Boston — Technology breakthroughs are reviving interest in building supersonic jets that would be much bigger and faster than the Anglo-French Concorde. No federal funding is being sought for development of a United States supersonic transport (SST). But support is quietly growing in some government and aviation circles for more research.
Several factors lie behind the new interest in the idea:
The belief that the US will need an SST in the years ahead to maintain ties with distant trading partners, especially Asia. The Concorde can't fly the Pacific nonstop.
The contention that the US needs to press ahead with research on a broad range of advanced aircraft -- including supersonics -- if it is to remain competitive in world aerospace. Technology in the field is advancing so rapidly, some argue, that most of today's aircraft may be obsolete by the year 2000.
The belief that engineering solutions are within sight that should help overcome some of the technical and environmental problems that dogged the SST the first time around.
``What we're trying to do is get [supersonic transport] back to the point where it is at least considered,'' says Cornelius Driver, manager of the aeronautical systems office at the National Aeronautics and Space Administration's Langley Research Center.
Officially, the joint US government and aerospace industry effort to develop an SST ended in 1971, when Congress rejected it for economic and environmental reasons. But during much of the time since, companies such as Boeing and McDonnell Douglas have maintained low-key research efforts. So has NASA.
Last month, a White House scientific and technological advisory committee recommended that supersonic transport be given higher priority. While not committing the US to building an SST, the report released by White House science adviser George A. Keyworth II suggested basic research be accelerated.
More recently, the director of NASA's Langley facility, Richard H. Peterson, sounded a similar theme at an aerospace symposium in Washington. NASA officials say the technology exists or soon will to put up a second-generation SST within 10 to 15 years.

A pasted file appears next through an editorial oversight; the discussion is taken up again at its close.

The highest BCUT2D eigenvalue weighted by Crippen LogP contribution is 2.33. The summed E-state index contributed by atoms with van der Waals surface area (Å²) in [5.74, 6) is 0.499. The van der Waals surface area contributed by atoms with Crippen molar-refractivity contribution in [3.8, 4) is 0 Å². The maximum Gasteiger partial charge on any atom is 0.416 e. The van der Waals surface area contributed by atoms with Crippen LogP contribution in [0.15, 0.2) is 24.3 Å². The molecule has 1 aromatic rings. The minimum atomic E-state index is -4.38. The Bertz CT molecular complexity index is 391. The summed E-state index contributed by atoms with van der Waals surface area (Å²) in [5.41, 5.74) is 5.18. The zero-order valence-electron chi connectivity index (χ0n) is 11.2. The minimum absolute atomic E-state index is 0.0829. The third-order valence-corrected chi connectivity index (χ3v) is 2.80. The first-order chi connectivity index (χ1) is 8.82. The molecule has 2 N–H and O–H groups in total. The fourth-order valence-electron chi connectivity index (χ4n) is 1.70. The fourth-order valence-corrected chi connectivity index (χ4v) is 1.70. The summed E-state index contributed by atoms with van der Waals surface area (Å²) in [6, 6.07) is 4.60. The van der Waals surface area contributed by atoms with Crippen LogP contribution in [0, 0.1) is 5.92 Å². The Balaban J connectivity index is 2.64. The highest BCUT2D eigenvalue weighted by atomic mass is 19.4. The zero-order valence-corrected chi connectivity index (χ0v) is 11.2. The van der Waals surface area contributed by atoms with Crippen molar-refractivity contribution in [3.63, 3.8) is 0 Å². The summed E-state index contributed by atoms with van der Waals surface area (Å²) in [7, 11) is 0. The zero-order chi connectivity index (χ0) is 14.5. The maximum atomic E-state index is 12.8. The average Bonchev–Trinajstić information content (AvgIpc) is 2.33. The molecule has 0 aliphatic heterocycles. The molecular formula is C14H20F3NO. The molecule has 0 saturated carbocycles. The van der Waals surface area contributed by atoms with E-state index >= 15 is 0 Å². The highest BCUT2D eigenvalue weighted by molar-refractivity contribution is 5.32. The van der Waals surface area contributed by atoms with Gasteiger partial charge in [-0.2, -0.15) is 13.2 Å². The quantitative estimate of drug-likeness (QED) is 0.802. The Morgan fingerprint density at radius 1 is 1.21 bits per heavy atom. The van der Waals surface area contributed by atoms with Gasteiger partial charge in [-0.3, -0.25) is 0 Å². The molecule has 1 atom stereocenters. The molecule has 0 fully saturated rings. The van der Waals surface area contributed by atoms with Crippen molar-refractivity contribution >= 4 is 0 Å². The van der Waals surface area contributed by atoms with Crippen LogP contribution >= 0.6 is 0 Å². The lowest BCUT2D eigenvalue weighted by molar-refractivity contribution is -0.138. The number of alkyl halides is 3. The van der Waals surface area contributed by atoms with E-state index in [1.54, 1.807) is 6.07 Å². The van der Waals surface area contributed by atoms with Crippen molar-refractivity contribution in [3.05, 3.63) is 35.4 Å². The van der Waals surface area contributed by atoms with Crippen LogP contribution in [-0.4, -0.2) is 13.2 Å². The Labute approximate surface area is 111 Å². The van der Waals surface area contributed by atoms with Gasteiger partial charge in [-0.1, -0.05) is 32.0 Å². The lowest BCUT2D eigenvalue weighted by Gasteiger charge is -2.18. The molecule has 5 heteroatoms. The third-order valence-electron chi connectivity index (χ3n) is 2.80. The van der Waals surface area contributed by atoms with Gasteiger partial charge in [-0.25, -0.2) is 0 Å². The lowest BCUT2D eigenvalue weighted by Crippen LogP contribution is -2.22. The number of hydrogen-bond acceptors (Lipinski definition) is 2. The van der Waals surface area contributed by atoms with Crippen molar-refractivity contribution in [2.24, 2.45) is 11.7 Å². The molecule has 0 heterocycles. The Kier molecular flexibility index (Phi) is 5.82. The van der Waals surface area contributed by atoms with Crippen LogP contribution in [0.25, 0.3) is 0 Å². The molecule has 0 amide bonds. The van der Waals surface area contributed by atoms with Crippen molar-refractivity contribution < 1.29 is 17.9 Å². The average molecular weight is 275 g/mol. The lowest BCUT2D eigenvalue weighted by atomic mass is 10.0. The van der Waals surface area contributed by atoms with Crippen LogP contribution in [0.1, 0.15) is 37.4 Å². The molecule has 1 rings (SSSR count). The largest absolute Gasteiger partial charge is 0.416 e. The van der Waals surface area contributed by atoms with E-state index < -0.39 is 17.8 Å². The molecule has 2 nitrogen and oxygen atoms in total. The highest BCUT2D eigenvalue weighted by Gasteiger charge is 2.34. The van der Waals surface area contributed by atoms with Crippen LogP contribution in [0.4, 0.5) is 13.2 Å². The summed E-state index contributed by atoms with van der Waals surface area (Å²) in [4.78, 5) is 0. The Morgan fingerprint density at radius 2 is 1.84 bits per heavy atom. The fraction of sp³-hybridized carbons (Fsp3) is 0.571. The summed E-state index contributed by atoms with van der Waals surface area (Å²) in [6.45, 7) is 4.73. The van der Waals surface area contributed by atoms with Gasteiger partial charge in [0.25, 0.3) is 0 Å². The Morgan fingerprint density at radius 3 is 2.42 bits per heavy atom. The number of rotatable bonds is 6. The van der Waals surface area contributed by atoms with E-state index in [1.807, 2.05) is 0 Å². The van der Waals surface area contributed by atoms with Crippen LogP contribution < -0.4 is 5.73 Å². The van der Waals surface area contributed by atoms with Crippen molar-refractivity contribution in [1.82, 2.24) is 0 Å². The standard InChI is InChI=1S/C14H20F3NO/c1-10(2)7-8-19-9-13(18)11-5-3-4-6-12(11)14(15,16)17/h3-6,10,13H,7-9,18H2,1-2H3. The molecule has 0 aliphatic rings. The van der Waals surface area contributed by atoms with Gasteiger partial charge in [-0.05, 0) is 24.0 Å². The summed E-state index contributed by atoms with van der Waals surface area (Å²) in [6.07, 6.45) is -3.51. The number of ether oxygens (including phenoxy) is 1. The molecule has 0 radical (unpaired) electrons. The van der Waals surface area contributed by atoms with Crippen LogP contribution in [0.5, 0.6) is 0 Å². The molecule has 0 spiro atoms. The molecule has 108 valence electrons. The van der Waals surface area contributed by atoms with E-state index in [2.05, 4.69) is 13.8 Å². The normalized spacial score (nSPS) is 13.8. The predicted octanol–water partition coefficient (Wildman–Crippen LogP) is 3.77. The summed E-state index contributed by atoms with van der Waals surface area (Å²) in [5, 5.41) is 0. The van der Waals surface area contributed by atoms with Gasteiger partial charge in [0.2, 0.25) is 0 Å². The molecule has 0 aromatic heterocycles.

For their part, NASA planners have been working with a design that would weigh 40 percent less and travel 60 percent farther than the original 290-seat plan Boeing came up in the 1960s. It would also be more fuel efficient and quieter than the 100-seat Concorde. The NASA airliner would be capable of flying at 2.7 times the speed of sound, vs. 2.05 for the Concorde.
But noise remains a key concern. Experts believe it now is possible to build an SST much quieter than the Concorde at landing and takeoff. But there appears no solution yet for the problem of sonic booms. A new SST would likely have to be operated subsonically over land and supersonically over water.
The chief remaining snag is economics. Studies estimate that as many as 500 SSTs may be needed over the next 15 years. But gearing up to develop them could cost $3 billion to $5 billion, NASA estimates. This is beyond the reach of any one company. A recent Boeing analysis noted the up-front costs associated with an SST program would be several times the net worth of any US aerospace firm. ``A privately developed SST is not in the cards in the near term,'' says a Boeing official.
Given the federal budget deficits and entrenched suspicion about supersonic transport, few expect much, if any, new funding from Congress. So SST advocates are weighing other financing options, such as an industrial consortium or a public corporation.